Will Hong Kong remain Asia’s financial centre?
Nicky Burridge considers Hong Kong’s position as the financial hub of Asia and wonders whether it will stay on top.
The ease of doing business in the territory, as well as its status as the ‘gateway to China’ and the world’s largest offshore renminbi centre, makes it the obvious place for companies to locate their Asian headquarters.
But Hong Kong’s crown may be in danger of slipping as China continues to internationalise the renminbi, while political unrest creates uncertainty and other regional financial centres develop apace.
The benefits of Hong Kong
The benefits of doing business in Hong Kong are not difficult to find, ranging from the territory’s highly educated workforce to it being ranked as the world's freest economy by the US’s Heritage Foundation.
Add to that Hong Kong’s open and competitive business environment, its sound regulatory framework, and its low corporate tax rate, and it is easy to see why so many companies choose the city for their global and regional headquarters.
One of the potential threats to Hong Kong is the internationalisation of the renminbi.
Hong Kong is Asia’s largest asset management centre, with a combined fund management business worth HK$17.393tn. It also had the highest level of IPOs in the world during the first six months of 2016, with HK$43.5 billion raised through the Hong Kong Stock Exchange.
But perhaps most significantly of all, Hong Kong is the largest offshore renminbi business centre, handling nearly three-quarters of all RMB payments.
Patrick Ho, deputy head of equity, APAC, UBS CIO Wealth Management, says: “Hong Kong is the leading financial hub in Asia, there is no question about it.”
But Singapore is snapping at Hong Kong’s heels as its government continues to focus on initiatives to attract businesses.
The World Bank’s annual Ease of Doing Business Index has consistently placed Singapore ahead of Hong Kong.
Singapore has also moved ahead of Hong Kong in the Global Financial Centres Index, produced by think-tank Z/Yen Group.
Mark Yeandle, associate director at Z/Yen Group of Companies, says: “Singapore is another extremely successful city and they are looking to become even more successful.”
Raymond Yeung, senior economist at Australia and New Zealand Banking Group, believes Shanghai could also become a potential regional rival to Hong Kong.
He points out that the city has put a lot of effort into internationalising itself, while it is also benefiting from the creation of the Shanghai Free Trade Zone.
The pilot zone is being used as a testing ground for a number of economic and social reforms, including unlimited foreign currency exchange for overseas businesses located there.
But while other centres may be closing the gap with Hong Kong, Yeandle does not believe they will threaten it.
He says: “Hong Kong is established as a very, very important place to do business.”
Internationalisation of the renminbi
Meanwhile, the internationalisation of the renminbi and the gradual opening up of China’s economy to the rest of the world could lessen Hong Kong’s importance as the ‘gateway to China’.
Yeandle says: “One of the potential threats to Hong Kong is the internationalisation of the renminbi.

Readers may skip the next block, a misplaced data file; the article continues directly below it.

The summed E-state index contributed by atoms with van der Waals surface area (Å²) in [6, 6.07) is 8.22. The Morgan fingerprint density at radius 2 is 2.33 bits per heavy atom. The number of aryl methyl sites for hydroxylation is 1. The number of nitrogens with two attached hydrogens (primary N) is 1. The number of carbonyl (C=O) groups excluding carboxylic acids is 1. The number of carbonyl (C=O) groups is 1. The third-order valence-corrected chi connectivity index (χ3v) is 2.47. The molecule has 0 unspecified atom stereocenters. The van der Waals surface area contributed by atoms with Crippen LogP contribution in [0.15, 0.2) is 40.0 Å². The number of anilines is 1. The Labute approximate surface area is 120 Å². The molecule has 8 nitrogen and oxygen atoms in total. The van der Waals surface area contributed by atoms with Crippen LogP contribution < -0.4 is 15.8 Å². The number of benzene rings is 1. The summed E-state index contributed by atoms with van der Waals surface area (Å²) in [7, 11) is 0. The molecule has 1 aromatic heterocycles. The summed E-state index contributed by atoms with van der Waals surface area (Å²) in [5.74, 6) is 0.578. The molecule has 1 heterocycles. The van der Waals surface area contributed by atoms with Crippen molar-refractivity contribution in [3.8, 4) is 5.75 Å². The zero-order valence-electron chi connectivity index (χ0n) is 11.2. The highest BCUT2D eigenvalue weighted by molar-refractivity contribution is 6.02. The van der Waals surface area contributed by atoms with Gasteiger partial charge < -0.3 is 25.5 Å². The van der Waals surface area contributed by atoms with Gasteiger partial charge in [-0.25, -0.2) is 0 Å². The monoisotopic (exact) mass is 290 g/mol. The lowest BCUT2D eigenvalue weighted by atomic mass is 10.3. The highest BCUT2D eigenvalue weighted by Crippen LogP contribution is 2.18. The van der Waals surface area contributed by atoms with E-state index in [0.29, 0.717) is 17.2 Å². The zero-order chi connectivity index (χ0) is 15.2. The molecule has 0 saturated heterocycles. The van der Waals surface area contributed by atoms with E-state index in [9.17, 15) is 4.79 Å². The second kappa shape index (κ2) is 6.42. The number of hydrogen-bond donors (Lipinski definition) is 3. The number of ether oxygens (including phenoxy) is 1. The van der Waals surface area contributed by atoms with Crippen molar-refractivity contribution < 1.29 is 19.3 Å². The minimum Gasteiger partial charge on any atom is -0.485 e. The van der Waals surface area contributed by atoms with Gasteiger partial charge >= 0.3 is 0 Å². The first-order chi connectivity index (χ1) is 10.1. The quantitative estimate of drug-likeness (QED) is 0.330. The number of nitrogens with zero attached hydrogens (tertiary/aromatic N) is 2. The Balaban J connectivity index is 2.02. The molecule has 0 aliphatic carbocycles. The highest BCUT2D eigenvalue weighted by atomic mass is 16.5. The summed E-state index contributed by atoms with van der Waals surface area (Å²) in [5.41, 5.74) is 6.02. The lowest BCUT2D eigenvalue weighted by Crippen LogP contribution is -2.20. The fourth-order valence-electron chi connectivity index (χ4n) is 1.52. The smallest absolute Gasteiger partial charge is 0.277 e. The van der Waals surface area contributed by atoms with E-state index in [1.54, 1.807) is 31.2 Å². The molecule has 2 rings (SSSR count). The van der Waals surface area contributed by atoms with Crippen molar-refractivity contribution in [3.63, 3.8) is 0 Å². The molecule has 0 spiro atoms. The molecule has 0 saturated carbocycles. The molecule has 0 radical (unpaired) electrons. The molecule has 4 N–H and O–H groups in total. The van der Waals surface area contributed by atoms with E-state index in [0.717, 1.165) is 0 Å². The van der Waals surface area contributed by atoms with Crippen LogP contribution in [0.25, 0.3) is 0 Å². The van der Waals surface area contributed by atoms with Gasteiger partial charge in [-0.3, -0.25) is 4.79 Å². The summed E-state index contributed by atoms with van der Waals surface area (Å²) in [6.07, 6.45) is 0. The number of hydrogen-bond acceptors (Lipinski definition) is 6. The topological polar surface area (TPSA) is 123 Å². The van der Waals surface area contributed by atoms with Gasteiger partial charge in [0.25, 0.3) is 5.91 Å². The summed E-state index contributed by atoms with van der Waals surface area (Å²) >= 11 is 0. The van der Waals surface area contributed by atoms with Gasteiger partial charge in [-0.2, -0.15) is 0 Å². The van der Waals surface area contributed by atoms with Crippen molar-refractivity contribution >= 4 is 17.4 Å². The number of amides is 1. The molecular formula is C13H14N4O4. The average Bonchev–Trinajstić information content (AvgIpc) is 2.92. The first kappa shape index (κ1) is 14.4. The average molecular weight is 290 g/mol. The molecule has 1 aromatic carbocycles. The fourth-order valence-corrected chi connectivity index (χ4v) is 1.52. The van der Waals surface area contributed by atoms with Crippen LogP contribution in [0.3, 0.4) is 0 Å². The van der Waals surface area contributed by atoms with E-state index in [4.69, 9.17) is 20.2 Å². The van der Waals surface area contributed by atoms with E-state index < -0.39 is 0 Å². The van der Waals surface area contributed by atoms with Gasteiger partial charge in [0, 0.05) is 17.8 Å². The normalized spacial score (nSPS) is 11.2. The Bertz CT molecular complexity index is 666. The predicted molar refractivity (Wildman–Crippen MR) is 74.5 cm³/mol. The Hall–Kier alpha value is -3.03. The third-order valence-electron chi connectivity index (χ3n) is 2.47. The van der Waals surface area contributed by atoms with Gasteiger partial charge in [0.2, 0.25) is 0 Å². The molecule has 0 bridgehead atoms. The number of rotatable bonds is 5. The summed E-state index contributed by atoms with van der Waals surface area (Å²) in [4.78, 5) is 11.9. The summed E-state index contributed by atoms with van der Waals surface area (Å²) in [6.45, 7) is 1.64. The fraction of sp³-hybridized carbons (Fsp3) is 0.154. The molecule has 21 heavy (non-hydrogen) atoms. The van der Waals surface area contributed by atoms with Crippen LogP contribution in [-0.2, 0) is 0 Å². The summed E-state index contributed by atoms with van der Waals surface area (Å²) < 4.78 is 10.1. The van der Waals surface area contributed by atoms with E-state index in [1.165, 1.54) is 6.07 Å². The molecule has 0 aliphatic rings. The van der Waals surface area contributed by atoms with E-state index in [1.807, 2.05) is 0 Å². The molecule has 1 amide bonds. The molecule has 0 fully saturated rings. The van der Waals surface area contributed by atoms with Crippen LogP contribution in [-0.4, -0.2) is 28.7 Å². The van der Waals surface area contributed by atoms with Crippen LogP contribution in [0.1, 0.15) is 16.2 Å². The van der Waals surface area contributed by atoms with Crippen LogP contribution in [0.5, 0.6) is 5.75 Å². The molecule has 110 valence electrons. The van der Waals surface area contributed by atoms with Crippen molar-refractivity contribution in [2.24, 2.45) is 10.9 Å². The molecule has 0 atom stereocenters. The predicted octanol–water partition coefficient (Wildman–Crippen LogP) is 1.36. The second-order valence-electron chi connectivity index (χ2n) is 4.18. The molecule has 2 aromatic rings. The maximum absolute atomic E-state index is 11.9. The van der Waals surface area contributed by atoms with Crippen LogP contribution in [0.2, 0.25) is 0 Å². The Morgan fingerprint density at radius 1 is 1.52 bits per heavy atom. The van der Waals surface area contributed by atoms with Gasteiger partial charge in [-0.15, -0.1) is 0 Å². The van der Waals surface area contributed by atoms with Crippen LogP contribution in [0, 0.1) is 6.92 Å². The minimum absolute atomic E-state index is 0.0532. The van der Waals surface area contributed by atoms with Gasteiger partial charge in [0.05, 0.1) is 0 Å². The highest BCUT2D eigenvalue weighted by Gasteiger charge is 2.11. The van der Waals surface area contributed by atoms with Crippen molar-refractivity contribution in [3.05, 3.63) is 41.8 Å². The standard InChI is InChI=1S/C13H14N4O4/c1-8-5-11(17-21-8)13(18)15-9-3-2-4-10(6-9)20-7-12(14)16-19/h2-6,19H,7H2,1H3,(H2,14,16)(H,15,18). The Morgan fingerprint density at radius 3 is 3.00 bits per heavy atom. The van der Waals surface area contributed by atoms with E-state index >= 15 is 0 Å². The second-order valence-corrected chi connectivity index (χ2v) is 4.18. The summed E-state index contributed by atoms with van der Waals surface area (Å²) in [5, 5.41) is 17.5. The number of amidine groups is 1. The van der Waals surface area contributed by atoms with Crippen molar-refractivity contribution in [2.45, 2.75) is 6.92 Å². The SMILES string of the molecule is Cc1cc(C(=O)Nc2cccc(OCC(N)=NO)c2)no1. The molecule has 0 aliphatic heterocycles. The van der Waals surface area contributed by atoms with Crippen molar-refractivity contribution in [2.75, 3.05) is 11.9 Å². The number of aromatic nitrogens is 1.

“At the moment Hong Kong is in such a strong position, partly because it is the natural offshore centre for mainland China.
“But I think when everybody will be able to access and convert renminbi that may have an impact on Hong Kong.”
Certainly the governance of Hong Kong is a big factor and it is a worry for people
Although he added it was just one factor that affected the territory, rather than a “fatal flaw”.
But Ho points out that despite the fact Hong Kong is no longer the only renminbi offshore centre in the world, it is still by far the biggest.
He says: “Renminbi internationalisation is one thing, but you will still need the infrastructure supporting it, such as professional services, accounting, legal professions, and Hong Kong has all of these.”
Yeung agrees: “The talent and expertise that has been built up over the last few years in terms of running the offshore renminbi market still differentiates Hong Kong from other global and regional financial centres in Asia. Many banks have already established their trading desks here.”
But Hong Kong faces significant political uncertainty, while the process for how its chief executive will be selected in 2017 remains deeply controversial. Concerns over the process triggered the Umbrella Movement in September 2014, with protestors occupying strategic locations in Hong Kong for several weeks.
Yeandle says: “There are concerns out there and it is impacting on Hong Kong’s popularity. The one thing that financial professionals really hate is uncertainty.
“Certainly the governance of Hong Kong is a big factor and it is a worry for people.”
But Yeung disagrees. He says: “As long as the local politics does not involve any major change to monetary policy, then I do not think it is a problem. The banks here are pretty remote from the politics. It is just business as usual.”
Nor does he think Hong Kong is in danger of losing its status as the financial hub of Asia any time soon.
He says: “This question has been asked for the last 10 to 15 years, but time has given you the answer.”
Do you think Hong Kong will remain as Asia's financial centre? Let us know in the comments below.